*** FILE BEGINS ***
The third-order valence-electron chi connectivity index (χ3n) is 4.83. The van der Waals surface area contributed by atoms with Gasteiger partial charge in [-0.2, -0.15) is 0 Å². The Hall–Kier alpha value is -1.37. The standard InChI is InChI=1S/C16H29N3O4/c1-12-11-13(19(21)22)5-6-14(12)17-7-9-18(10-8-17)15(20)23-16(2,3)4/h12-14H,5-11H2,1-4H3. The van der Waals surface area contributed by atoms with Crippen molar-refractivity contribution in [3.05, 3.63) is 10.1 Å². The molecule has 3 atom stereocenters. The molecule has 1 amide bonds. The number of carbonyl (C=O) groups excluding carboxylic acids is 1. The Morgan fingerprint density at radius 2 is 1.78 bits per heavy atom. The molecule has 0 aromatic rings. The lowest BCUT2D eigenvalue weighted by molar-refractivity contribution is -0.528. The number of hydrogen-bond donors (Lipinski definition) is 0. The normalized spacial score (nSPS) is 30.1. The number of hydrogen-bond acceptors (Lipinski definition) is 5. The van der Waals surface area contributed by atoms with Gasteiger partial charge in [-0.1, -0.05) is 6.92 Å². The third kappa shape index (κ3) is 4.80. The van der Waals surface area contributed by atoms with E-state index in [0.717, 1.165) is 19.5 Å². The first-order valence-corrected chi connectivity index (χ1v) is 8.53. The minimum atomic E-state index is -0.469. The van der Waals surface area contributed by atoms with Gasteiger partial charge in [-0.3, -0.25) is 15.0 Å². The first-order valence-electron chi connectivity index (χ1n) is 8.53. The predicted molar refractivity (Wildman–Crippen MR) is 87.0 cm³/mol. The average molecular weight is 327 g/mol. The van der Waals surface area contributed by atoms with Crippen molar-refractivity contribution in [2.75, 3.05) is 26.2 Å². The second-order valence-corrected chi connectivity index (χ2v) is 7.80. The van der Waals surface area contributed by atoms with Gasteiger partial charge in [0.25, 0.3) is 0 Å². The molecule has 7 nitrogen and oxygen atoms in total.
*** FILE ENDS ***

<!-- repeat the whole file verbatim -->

The third-order valence-electron chi connectivity index (χ3n) is 4.83. The van der Waals surface area contributed by atoms with Gasteiger partial charge in [-0.2, -0.15) is 0 Å². The Hall–Kier alpha value is -1.37. The standard InChI is InChI=1S/C16H29N3O4/c1-12-11-13(19(21)22)5-6-14(12)17-7-9-18(10-8-17)15(20)23-16(2,3)4/h12-14H,5-11H2,1-4H3. The van der Waals surface area contributed by atoms with Crippen molar-refractivity contribution in [3.05, 3.63) is 10.1 Å². The molecule has 3 atom stereocenters. The molecule has 1 amide bonds. The number of carbonyl (C=O) groups excluding carboxylic acids is 1. The Morgan fingerprint density at radius 2 is 1.78 bits per heavy atom. The molecule has 0 aromatic rings. The lowest BCUT2D eigenvalue weighted by molar-refractivity contribution is -0.528. The number of hydrogen-bond donors (Lipinski definition) is 0. The normalized spacial score (nSPS) is 30.1. The number of hydrogen-bond acceptors (Lipinski definition) is 5. The van der Waals surface area contributed by atoms with Gasteiger partial charge in [-0.1, -0.05) is 6.92 Å². The third kappa shape index (κ3) is 4.80. The van der Waals surface area contributed by atoms with E-state index in [0.717, 1.165) is 19.5 Å². The first-order valence-corrected chi connectivity index (χ1v) is 8.53. The minimum atomic E-state index is -0.469. The van der Waals surface area contributed by atoms with Gasteiger partial charge in [-0.3, -0.25) is 15.0 Å². The first-order valence-electron chi connectivity index (χ1n) is 8.53. The predicted molar refractivity (Wildman–Crippen MR) is 87.0 cm³/mol. The average molecular weight is 327 g/mol. The van der Waals surface area contributed by atoms with Crippen molar-refractivity contribution in [2.75, 3.05) is 26.2 Å². The second-order valence-corrected chi connectivity index (χ2v) is 7.80. The van der Waals surface area contributed by atoms with Gasteiger partial charge in [0.25, 0.3) is 0 Å². The molecule has 7 nitrogen and oxygen atoms in total.